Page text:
STEER ME AWAY
By Jean Majury
A few weeks after I joined the Steers Pro Football Team, I attended a pre-season party. While there a gorgeous woman stopped me in my tracks. I didn’t know who she was. But I knew I’d run the length of a field to tackle her even if she didn’t have the football.
Without invitation she moved her body close to mine. “I hear you’re a vegetarian,” she began.
Unprepared for her advance, I almost spit out a mouthful of tomato juice all over my shirt. “How did you know I was a vegan?”
“Coach told me,” she said. Sparkling white teeth crowded her smile. “You’re a rare one. The team only had one vegan before you.”
I wanted to keep the conversation going, but it took me a while to grab my mouth. Finally, I managed to open it and ask, “Where’d the guy go?”
“Somewhere else,” she said.
I figured she meant to another team.
The woman kept talking to me as if I were a person of interest. I couldn’t believe it. Me, a rookie, still amazed I had even made the team. And here someone with knockout looks was paying attention to me.
“Have you been a vegan all your life?” the woman asked.
“Yes, since Day One.”
Her eyes widened in surprise. “How so?”
It had been years since I thought of my parents and their vegan food style. “In our home it was the norm,” I explained. “No red meat, pork, or even chicken and fish. All the grains, vegetables and fruits our family ate made me and my brothers healthier than everyone else.”
“So you’ve never been sick.”
She laughed and flashed those headlight-white choppers at me again before turning serious. “By the way, I’m Lisa,” she said. “And Bruno just happens to be my husband.” She pointed towards the team owner, who was huddling with the coach. Bruno picked up on her gesture. He was by her side in seconds.
“Rick and I were talking about his vegan background,” Lisa said.
Bruno chuckled. “Of course you were.” He reached for my hand and shook it. “Good to see you again, Rick.”
“Same here, Bruno.”
“Sorry to interrupt, but there’s someone I want Lisa to meet.”
I took Bruno’s hint. “No problem,” I said. A few minutes after he and his trophy wife walked away from me, I left the party.
After that meeting, I kept my distance from Lisa. But she didn’t keep hers from me.
One day she showed up as I was leaving the practice field. “Look what I’ve got for you, Rick.” She shoved two paper bags full of lettuce, carrots, tomatoes, berries, the whole nine yards, into my hands.
“They’re from our greenhouse,” she said. “All organics.”
Hey, man, I was flattered. I couldn’t keep the grin off my face until Devon, a linebacker, cornered me later in the locker room. “I want to talk to you about something,” he said.
I thought he meant football. I was wrong.
“I noticed Lisa and you after practice today,” he said. “She gave you some goodies, didn’t she?”
“Goodies?” I pointed to the bags I had put down on the bench. “They’re organic vegetables and fruits.”
“She’s not bringing you that stuff ’cause she’s worried about your diet. She’s hitting on you, Rick.”
“Be serious,“ I said. “She gave me that so-called ‘stuff’ because she knows I’m a vegan.”
Devon snorted. “Yeah, sure, she’s your own Mother Nature. Get real, man. She’s dangerous. The other guy who bought her line left the team.”
“He probably got a better deal,” I said.
“Better deal?” Devon wiped the sweat off his brow and shook his finger at me. “Justin’s not on any team now.”
“So where is he?”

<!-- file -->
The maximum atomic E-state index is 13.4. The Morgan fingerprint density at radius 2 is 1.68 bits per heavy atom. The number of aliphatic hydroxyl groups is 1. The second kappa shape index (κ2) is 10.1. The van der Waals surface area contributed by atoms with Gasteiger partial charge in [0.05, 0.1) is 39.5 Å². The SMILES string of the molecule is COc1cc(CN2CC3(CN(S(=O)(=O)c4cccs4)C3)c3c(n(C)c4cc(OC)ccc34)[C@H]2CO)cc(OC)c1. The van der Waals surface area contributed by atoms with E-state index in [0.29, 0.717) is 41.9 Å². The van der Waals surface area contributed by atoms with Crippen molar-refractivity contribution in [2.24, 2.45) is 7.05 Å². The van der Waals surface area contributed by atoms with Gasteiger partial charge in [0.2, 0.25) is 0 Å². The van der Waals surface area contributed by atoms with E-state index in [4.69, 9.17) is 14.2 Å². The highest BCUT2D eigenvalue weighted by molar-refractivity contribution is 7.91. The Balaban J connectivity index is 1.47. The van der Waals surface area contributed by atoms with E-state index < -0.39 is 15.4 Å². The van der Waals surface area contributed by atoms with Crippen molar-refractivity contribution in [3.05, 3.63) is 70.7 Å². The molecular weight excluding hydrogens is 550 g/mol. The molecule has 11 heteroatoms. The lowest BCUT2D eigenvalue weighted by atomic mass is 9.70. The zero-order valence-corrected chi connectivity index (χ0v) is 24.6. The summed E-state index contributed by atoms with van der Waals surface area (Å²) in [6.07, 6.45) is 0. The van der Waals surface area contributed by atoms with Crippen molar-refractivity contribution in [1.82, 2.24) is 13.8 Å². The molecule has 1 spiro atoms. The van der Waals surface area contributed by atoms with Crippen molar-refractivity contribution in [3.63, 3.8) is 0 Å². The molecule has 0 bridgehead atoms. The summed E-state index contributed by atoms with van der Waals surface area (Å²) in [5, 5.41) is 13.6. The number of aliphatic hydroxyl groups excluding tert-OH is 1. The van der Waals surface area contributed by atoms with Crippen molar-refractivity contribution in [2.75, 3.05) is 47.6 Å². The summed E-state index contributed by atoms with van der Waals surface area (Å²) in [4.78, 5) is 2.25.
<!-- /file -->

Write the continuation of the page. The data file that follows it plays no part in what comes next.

“No one knows,” Devon said. “But remember this. Bruno was a butcher before he made his millions. And he’ll carve you up if he finds you’re messing with his wife.” He thumped me on the shoulder. “Watch it, rookie.”
Devon’s warning stayed with me. When Lisa showed up after practice a week later with more organics, I said, “I can find my own.” Instead of acting hurt, she grinned and pinched my arm. “I like it when you’re lean and mean, Rick.” She left, carrying the bags of organics with her. I figured that was the last of Lisa.
Ten days later there she was again, standing outside my apartment garage when I got home from practice. The second I cut the engine, she was by my open window, her face close to mine. “Rick,” she said, her voice low and tempting, “How about going for a quick ride?” She twirled her corn-colored hair around her fingers and said, “I know you’d like to see something.”
Hey, man, I was only 23, but I knew she didn’t mean talk. Yet Devon’s words still stuck in my ears. I got out of the car and pressed the lock button. “Not right now, Lisa. Thanks anyway.”
Like a made-for-express envelope, she slipped her body into mine. “Please, Rick, it won’t take long.”
My body pulsated worse than a NASCAR start-up. This woman was too hot to resist. “What am I supposed to see?” My voice throbbed with sexual need.
“You’ll find out. But you’ll have to open the car door and let me in.”
“What about your own car?”
“I took a cab over here.”
“Get in,” I said. All concerns about Bruno chopping me into pieces disappeared. I pressed unlock, helped her into the passenger seat, and jumped back into the driver’s. I followed her directions until we were about three miles out of the city.
“We’re almost there,” she told me. A few more twists and turns brought me to a tall, wood gate. It swung open upon Lisa’s text code.
“Drive to the end,” she said as the gate closed behind us. We passed vegetable and berry plots with orchards beyond. As the road curved, I first saw a low, rambling, ranch house. Next to it stood a giant greenhouse. “That’s where we want to be,” Lisa said.
Confused, I asked, “In a greenhouse?”
“Park in front of it, Rick.”
After I cut the engine, Lisa got out of the car. As she moved toward the greenhouse, she said, “Hurry up.”
And hurry I did. I leapt out of the car at the prospect of sex among organics. I didn’t even bother to lock it. I followed Lisa to the greenhouse and waited as she opened the door. Once inside she led me down a long aisle with hundreds of plants alongside it. When we reached the end, a heavy-duty door faced us.
“I thought I was supposed to see something,” I muttered, impatience taking over.
“Well, what I want to show you isn’t in the greenhouse.” Lisa reached into her pocket and pulled out a key. She shoved it into the door’s massive lock and pushed it open. “We’re almost there,” she said, stepping inside.
Was there a secret alcove behind the greenhouse where we could get it on? No, just a dark, chilling area. “What is this, the Arctic?” I asked. Only Eskimos had sexual encounters at these temperatures, I thought. Yet, I grabbed at Lisa, figuring somebody had to start the party.
She spun out of my grip and said, “Stop it.” She moved behind me and prodded me forward. “We’re finally here,” she said.
“Where is ‘here,’ Lisa?”
Dim lights led the way to an answer. In the distance, I saw a long table, with an assortment of tools on it. Above there was a long cable with hooks attached to it running beyond the table.
“Is this what you wanted me to see?”